When Harvard claimed the 2014 Ivy League Women’s Swimming and Diving Championship back in February, coach Stephanie Wriede Morawski '92 didn’t attribute the win to any individual performances.
She instead characterized the victory as a test of the team’s ability to respond to adversity, with the swimmers and divers finding strength in one another at the Crimson’s most important meet of the year.
“Everyone had a role to play on the team, and roles can change at any given point, but the team comes first,” Morawski said. “Every individual is secondary to the greater good of the team. That has to be the way it is if you’re going to try and win a championship. They really believed it.”
Harvard won the championship in 2012, but after going undefeated the folowing year, lost the title to Princeton.
“I think we were the fastest team in the Ivy League last year,” Morawski said. “When we were challenged for the first time in the Championships [last year], they didn’t know what to do. This year, when we lost the first meet of the season [to Columbia], it was an eye opener for all of them and the expectations were off. [The upperclassmen] kept looking at what they were doing, and looking long-term and knew they were going to be working on the process all the way through.”
The Crimson faced challenges all season long, including injuries and illnesses, but the squad’s success can be attributed to overcoming these obstacles.
“It was people pulling through and grabbing points or picking people up in spirit,” co-captain Deirdre Clute said. “We had the strongest team that faced the most adversity that I’ve seen in four years, and was better because of it and was the best because of it.”
Recognizing that seniors essentially shape the team, the captains and coach emphasized the importance of cohesiveness from the start, divvying up responsibilities to ensure every member contributed to the team’s collective performance throughout.
“I just felt lucky to be in a class with some of the most amazing girls that I have ever met in my entire life,” Clute said. “Our goal of the season was to make sure that we showcased the best form of unity and strength as a senior class as we could, so hopefully it would spread to future classes. We have a lot of different personalities, and we just found where our strengths and weaknesses were.”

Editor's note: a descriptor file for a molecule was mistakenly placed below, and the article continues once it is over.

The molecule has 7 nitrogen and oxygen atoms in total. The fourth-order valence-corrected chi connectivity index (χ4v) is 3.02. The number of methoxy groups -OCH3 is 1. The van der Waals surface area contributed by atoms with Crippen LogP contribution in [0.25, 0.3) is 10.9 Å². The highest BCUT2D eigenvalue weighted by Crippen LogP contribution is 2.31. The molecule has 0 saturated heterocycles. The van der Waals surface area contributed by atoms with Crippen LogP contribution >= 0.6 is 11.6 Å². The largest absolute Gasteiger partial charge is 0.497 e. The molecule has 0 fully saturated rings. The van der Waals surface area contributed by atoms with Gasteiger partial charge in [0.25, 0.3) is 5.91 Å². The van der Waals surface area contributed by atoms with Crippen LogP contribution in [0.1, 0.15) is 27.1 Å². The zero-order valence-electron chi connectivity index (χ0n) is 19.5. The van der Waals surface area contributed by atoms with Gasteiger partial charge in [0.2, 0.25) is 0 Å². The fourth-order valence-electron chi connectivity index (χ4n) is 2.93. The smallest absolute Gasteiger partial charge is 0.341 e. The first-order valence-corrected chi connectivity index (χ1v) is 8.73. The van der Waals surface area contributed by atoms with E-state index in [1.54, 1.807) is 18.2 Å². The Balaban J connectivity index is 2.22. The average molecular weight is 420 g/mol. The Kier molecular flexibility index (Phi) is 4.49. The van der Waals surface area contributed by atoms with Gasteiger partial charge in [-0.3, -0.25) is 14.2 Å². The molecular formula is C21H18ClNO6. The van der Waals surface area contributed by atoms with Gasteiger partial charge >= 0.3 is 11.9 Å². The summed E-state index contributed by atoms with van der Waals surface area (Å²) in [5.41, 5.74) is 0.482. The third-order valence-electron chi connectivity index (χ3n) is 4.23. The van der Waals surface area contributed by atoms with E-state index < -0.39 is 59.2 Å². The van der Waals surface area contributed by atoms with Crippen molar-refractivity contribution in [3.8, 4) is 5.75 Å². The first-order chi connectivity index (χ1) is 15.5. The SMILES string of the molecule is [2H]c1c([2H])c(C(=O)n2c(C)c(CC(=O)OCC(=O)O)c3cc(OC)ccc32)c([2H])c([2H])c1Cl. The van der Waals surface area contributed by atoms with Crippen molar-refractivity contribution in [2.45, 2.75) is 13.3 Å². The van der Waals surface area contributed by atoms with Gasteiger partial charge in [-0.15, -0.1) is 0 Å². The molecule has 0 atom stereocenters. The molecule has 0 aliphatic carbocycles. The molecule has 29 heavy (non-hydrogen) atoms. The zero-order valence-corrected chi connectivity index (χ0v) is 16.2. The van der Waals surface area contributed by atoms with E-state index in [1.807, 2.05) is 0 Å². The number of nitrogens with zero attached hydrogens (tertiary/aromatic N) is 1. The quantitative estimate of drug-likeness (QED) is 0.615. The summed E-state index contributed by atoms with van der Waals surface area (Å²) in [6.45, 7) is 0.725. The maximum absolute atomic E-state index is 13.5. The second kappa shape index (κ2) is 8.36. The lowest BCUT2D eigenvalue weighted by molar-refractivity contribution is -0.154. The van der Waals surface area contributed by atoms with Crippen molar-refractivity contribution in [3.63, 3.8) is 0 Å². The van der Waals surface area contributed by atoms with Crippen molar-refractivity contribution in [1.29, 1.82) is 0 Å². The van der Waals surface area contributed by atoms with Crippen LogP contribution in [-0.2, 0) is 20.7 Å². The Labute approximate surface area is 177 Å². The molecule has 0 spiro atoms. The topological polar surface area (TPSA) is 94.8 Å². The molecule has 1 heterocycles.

After the slow start, the turning point was the team’s annual Harvard-Yale-Princeton meet, from which the Crimson emerged victorious for the third year in a row.
“After training abroad and then on campus during J-term, the ball was rolling,” co-captain Dani Schulkin said. “We were fighting hard because we knew what it felt like to lose to Columbia, and we didn’t want to do that again. And the night before [Ivies], there were motivational talks and tears. You could feel the energy running through our hands, our fingers, our hearts.”
Although the swimmers may have had rocky start at the Championships, the divers stepped up on day one. Freshman Elina Leiviskä, senior Alex Stanton, junior Schuyler Moore and classmate Cassie Corneau all placed in the top eight of the 1-meter dive.
“[The divers] gave us enough points to keep our heads up and keep pushing through the rest of the meet,” Clute said. “That was one of the keys to our success this year.”
Sophomore Danielle Lee contributed to the team’s victory by qualifying for the NCAA Division I Swimming and Diving Championships. But her performance, personal best times in the 100 and 200 backstroke events and the butterfly, left no one in shock.
“To go those times, you have to do even more amazing things in practice,” Schulkin said. “As wonderful and as excited as I was when Danielle Lee got 52.77 [in the 400 medley relay performance at Ivies], I wasn’t necessarily surprised. I was just proud that her hard work in the water shined.”
Putting the emphasis on the team’s efforts as a whole, both Schulkin and Clute recognized a shift in mentality that carried them through the entirety of the season.
“We didn’t walk in there and win because we knew we were going to win and we were the best,” Clute said. “We won because we were the strongest, and we were the ones that could push through, and we came together as a team more than I’ve ever seen us do.”
After a successful season, Clute believes the team can repeat as champions next year.
“If we keep our focus on ourselves, and what we do best as a team, then I have no doubt that we can handle whatever is thrown our way and whatever comes next year because our team is strong enough that we can push through anything when we stick together,” Clute said.
—Staff writer Orlea L. Miller can be reached at firstname.lastname@example.org.